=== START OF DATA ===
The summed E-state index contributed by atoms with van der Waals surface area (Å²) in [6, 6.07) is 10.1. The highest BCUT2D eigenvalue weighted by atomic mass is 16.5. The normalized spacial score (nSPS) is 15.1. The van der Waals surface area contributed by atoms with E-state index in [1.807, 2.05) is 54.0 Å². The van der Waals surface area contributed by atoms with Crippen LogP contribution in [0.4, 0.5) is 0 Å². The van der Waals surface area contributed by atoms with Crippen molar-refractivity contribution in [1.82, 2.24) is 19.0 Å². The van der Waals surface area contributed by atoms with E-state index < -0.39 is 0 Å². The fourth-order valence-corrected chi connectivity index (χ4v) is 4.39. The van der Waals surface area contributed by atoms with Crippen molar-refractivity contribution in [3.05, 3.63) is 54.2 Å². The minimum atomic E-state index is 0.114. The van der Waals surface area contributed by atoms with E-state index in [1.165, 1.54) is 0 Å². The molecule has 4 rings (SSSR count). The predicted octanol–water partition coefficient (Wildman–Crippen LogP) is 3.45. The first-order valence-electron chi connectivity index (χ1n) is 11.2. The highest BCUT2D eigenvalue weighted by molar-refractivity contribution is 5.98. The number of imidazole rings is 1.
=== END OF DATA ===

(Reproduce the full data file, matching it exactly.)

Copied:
The summed E-state index contributed by atoms with van der Waals surface area (Å²) in [6, 6.07) is 10.1. The highest BCUT2D eigenvalue weighted by atomic mass is 16.5. The normalized spacial score (nSPS) is 15.1. The van der Waals surface area contributed by atoms with E-state index in [1.807, 2.05) is 54.0 Å². The van der Waals surface area contributed by atoms with Crippen LogP contribution in [0.4, 0.5) is 0 Å². The van der Waals surface area contributed by atoms with Crippen molar-refractivity contribution in [1.82, 2.24) is 19.0 Å². The van der Waals surface area contributed by atoms with E-state index < -0.39 is 0 Å². The fourth-order valence-corrected chi connectivity index (χ4v) is 4.39. The van der Waals surface area contributed by atoms with Crippen molar-refractivity contribution in [3.05, 3.63) is 54.2 Å². The minimum atomic E-state index is 0.114. The van der Waals surface area contributed by atoms with E-state index in [1.165, 1.54) is 0 Å². The molecule has 4 rings (SSSR count). The predicted octanol–water partition coefficient (Wildman–Crippen LogP) is 3.45. The first-order valence-electron chi connectivity index (χ1n) is 11.2. The highest BCUT2D eigenvalue weighted by molar-refractivity contribution is 5.98. The number of imidazole rings is 1.